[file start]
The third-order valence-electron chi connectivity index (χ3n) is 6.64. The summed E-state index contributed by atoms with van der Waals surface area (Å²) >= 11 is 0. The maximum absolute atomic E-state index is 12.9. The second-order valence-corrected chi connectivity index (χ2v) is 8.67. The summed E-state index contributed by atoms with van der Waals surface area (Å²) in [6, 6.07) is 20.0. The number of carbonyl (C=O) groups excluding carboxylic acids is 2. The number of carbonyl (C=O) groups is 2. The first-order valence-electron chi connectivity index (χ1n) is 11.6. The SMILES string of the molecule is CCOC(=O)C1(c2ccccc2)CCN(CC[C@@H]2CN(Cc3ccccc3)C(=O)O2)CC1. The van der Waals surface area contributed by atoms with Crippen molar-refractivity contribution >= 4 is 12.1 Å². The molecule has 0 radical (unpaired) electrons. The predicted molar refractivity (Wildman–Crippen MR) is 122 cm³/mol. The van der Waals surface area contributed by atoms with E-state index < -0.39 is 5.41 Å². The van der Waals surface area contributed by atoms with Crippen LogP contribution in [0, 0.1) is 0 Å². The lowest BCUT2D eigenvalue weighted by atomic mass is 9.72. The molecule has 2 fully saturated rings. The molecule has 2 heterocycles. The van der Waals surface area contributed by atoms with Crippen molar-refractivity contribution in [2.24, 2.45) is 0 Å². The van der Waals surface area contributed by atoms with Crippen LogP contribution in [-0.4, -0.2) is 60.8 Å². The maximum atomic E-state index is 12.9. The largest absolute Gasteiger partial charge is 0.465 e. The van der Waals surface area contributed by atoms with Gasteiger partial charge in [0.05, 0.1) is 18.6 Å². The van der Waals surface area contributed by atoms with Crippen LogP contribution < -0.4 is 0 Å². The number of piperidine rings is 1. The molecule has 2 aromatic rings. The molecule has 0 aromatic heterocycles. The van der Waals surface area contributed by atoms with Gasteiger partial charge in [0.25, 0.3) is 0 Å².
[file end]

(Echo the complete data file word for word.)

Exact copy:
The third-order valence-electron chi connectivity index (χ3n) is 6.64. The summed E-state index contributed by atoms with van der Waals surface area (Å²) >= 11 is 0. The maximum absolute atomic E-state index is 12.9. The second-order valence-corrected chi connectivity index (χ2v) is 8.67. The summed E-state index contributed by atoms with van der Waals surface area (Å²) in [6, 6.07) is 20.0. The number of carbonyl (C=O) groups excluding carboxylic acids is 2. The number of carbonyl (C=O) groups is 2. The first-order valence-electron chi connectivity index (χ1n) is 11.6. The SMILES string of the molecule is CCOC(=O)C1(c2ccccc2)CCN(CC[C@@H]2CN(Cc3ccccc3)C(=O)O2)CC1. The van der Waals surface area contributed by atoms with Crippen molar-refractivity contribution >= 4 is 12.1 Å². The molecule has 0 radical (unpaired) electrons. The predicted molar refractivity (Wildman–Crippen MR) is 122 cm³/mol. The van der Waals surface area contributed by atoms with E-state index < -0.39 is 5.41 Å². The van der Waals surface area contributed by atoms with Crippen LogP contribution in [0, 0.1) is 0 Å². The lowest BCUT2D eigenvalue weighted by atomic mass is 9.72. The molecule has 2 fully saturated rings. The molecule has 2 heterocycles. The van der Waals surface area contributed by atoms with Crippen molar-refractivity contribution in [2.24, 2.45) is 0 Å². The van der Waals surface area contributed by atoms with Crippen LogP contribution in [-0.4, -0.2) is 60.8 Å². The maximum atomic E-state index is 12.9. The largest absolute Gasteiger partial charge is 0.465 e. The van der Waals surface area contributed by atoms with Gasteiger partial charge in [0.05, 0.1) is 18.6 Å². The van der Waals surface area contributed by atoms with Crippen LogP contribution < -0.4 is 0 Å². The number of piperidine rings is 1. The molecule has 2 aromatic rings. The molecule has 0 aromatic heterocycles. The van der Waals surface area contributed by atoms with Gasteiger partial charge in [0.25, 0.3) is 0 Å².